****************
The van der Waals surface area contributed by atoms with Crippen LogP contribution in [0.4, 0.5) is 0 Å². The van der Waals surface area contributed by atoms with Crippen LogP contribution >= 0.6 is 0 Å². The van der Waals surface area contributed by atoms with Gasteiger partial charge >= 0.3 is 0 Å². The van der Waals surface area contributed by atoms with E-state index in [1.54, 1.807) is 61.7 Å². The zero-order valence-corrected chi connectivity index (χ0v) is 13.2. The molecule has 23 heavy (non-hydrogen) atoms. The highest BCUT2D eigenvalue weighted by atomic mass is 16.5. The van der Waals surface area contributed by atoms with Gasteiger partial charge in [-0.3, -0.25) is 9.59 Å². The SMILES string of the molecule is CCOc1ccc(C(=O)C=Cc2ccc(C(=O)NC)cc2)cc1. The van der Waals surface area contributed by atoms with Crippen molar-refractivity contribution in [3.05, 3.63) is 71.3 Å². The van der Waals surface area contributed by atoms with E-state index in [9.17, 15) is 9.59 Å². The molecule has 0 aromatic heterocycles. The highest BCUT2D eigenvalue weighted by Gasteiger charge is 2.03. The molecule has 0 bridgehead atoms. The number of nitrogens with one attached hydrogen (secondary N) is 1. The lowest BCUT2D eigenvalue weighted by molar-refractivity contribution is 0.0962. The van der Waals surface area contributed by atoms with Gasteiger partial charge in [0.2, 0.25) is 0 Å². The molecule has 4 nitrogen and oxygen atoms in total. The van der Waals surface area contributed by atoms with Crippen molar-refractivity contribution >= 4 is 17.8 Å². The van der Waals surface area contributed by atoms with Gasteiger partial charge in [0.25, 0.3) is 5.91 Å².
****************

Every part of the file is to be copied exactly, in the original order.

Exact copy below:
The van der Waals surface area contributed by atoms with Crippen LogP contribution in [0.4, 0.5) is 0 Å². The van der Waals surface area contributed by atoms with Crippen LogP contribution >= 0.6 is 0 Å². The van der Waals surface area contributed by atoms with Gasteiger partial charge >= 0.3 is 0 Å². The van der Waals surface area contributed by atoms with E-state index in [1.54, 1.807) is 61.7 Å². The zero-order valence-corrected chi connectivity index (χ0v) is 13.2. The molecule has 23 heavy (non-hydrogen) atoms. The highest BCUT2D eigenvalue weighted by atomic mass is 16.5. The van der Waals surface area contributed by atoms with Gasteiger partial charge in [-0.3, -0.25) is 9.59 Å². The SMILES string of the molecule is CCOc1ccc(C(=O)C=Cc2ccc(C(=O)NC)cc2)cc1. The van der Waals surface area contributed by atoms with Crippen molar-refractivity contribution in [3.05, 3.63) is 71.3 Å². The van der Waals surface area contributed by atoms with E-state index in [9.17, 15) is 9.59 Å². The molecule has 0 aromatic heterocycles. The highest BCUT2D eigenvalue weighted by Gasteiger charge is 2.03. The molecule has 0 bridgehead atoms. The number of nitrogens with one attached hydrogen (secondary N) is 1. The lowest BCUT2D eigenvalue weighted by molar-refractivity contribution is 0.0962. The van der Waals surface area contributed by atoms with Gasteiger partial charge in [0.2, 0.25) is 0 Å². The molecule has 4 nitrogen and oxygen atoms in total. The van der Waals surface area contributed by atoms with Crippen molar-refractivity contribution >= 4 is 17.8 Å². The van der Waals surface area contributed by atoms with Gasteiger partial charge in [0.25, 0.3) is 5.91 Å².